A separatist group claimed responsibility Wednesday for attacks that left at least 20 people dead in Indonesia’s eastern Papua province, alleging that the people they killed were soldiers disguised as construction workers.
The attacks at the weekend and on Monday in the Mbua area of Nduga regency were led by the Egianus Kogoya, the local leader of the West Papuan National Liberation Army (TPNPB), the insurgent group’s spokesman Sebby Sembom said.
The fatalities were soldiers under the Indonesian Army’s Combat Engineering Detachment (Denzipur) who had enlisted to build roads and bridges in the area, Sebby told BenarNews in a phone interview.
“It was a gunfight, not an execution. TPNPB has long been monitoring workers in Kali Awarok and Kali Yigi [districts]. They were members of Denzipur, not civilian workers,” Sebby said, without elaborating.
“All leaders and soldiers of the TPNPB National Command have a code of ethics in the revolutionary war. We will not fight against civilians,” he said.
Gen. Tito Karnavian, the Indonesian national police chief, told reporters in Jakarta that 19 construction workers and a soldier were killed.
Police in Papua had earlier said that rebels killed 31 workers who were building roads and bridges as part of the Trans-Papua highway project – part of President Joko “Jokowi” Widodo’s efforts to improve infrastructure in the province, where road access is limited due to jungle-clad terrain.
Authorities did not explain what caused the discrepancy in the reported number of fatalities.
The Papua military garrison has sent soldiers as reinforcements to support the local police. Military officials told reporters they believed that 20 rebels were involved in the attacks.
“The TNI soldiers were already in Wamena after being flown from Sentani on a Hercules plane,” Maj. Gen. Joshua Sembiring, the Papuan military commander, told reporters.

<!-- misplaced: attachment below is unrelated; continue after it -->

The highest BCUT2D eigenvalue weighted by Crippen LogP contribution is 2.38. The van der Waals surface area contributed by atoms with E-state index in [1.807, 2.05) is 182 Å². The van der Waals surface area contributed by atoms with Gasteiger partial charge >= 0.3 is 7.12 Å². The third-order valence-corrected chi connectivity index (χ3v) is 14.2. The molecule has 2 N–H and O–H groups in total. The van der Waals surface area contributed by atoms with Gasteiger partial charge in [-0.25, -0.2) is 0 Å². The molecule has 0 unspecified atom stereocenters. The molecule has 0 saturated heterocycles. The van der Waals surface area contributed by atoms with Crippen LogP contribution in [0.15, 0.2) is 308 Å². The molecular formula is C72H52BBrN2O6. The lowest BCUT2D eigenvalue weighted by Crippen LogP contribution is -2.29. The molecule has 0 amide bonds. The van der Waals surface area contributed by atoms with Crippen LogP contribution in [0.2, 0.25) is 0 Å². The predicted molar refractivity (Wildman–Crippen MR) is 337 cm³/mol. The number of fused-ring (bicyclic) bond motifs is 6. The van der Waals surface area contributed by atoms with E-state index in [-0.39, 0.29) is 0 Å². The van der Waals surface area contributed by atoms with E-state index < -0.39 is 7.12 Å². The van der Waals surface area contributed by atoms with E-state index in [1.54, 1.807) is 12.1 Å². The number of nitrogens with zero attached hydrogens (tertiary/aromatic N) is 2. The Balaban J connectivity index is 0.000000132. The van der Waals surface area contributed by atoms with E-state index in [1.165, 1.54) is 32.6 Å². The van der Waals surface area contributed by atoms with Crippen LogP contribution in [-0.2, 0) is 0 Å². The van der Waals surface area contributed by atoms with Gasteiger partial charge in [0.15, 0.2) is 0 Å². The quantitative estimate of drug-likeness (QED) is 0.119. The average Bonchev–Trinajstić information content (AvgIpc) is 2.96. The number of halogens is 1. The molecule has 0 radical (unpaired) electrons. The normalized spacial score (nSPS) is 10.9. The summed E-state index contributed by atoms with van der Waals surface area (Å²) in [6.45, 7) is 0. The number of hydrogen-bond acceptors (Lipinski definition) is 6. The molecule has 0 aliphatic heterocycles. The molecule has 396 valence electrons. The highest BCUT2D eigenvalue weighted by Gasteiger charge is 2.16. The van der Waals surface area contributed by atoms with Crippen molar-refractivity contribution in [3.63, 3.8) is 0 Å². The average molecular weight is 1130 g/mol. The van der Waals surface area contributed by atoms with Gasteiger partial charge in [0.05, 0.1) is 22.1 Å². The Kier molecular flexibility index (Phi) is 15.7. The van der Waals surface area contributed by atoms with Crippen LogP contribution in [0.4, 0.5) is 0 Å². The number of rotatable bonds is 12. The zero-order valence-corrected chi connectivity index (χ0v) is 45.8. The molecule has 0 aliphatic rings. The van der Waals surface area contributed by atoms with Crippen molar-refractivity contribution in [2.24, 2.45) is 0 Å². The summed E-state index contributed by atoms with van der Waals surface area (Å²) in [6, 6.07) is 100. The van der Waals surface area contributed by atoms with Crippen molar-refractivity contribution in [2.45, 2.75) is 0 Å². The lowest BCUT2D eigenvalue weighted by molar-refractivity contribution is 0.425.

At least 169 soldiers and police had been sent earlier to Nduga to retrieve the bodies of the dead and hunt for the suspects behind what police had described as the worst attack launched by an armed group in Indonesia in recent years.
As of Wednesday, however, attempts to collect the bodies were not successful due to difficult terrain and bad weather, police and military officials said.
On Tuesday, Col. Muhammad Aidi, a military spokesman, said security forces had rescued 12 people from Mbua, including three employees of the state-owned construction company PT Istaka Karya who suffered gunshot wounds.
In Jakarta, President Joko “Jokowi” Widodo said he had ordered the military and the police to hunt those responsible for the “barbaric attacks.”
“I emphasize that there is no place for armed criminal groups in Papua and throughout the country,” he said during a news conference at the State Palace on Wednesday.
Former Gen. Moeldoko, the presidential chief of staff, called the killings an act of terrorism by the Free Papua Movement (OPM), which has fought for the mainly Melanesian region’s independence since the 1960s. The TPNPB is the OPM’s armed wing.
Despite the attacks, Moeldoko said security forces should not take disproportionate actions.
“Please act professionally and proportionally. Don’t get tempted to act in revenge,” he said.
Widodo said that the construction of the 4,600-kilometer (2,875-mile) Trans-Papua road would continue.
“We also will never be afraid. And this makes our determination even stronger to continue our great task of developing the land of Papua,” he said.
However, construction work on the Trans-Papua road in Nduga has been suspended pending a review on security measures, said the head of Jayapura's XVIII National Road Implementation Center, Osman Marbun.
“We are suspending the construction of the bridges, but other development activities elsewhere in Papua are still running, according to schedule,” he said.
Meanwhile, Ahmad Taufan Damanik, chairman of the National Human Rights Commission (Komnas HAM), urged the authorities to resolve the case according to the rule of law and human rights principles.
“The government needs to make prevention efforts by involving various institutions and communities so that such events will not happen again,” Ahmad Taufan told reporters.
Papua, located at the far eastern end of the Indonesia, is one of the archipelago’s poorest regions despite its rich natural resources. The area where the violence took place was at about 1,500 meters (about 5,000 feet) above sea level.
Human rights groups have accused security forces of committing rights abuses during counter-insurgency operations.
Foreign journalists have been largely banned from reporting from Papua, with the government citing concerns for their security for the restrictions.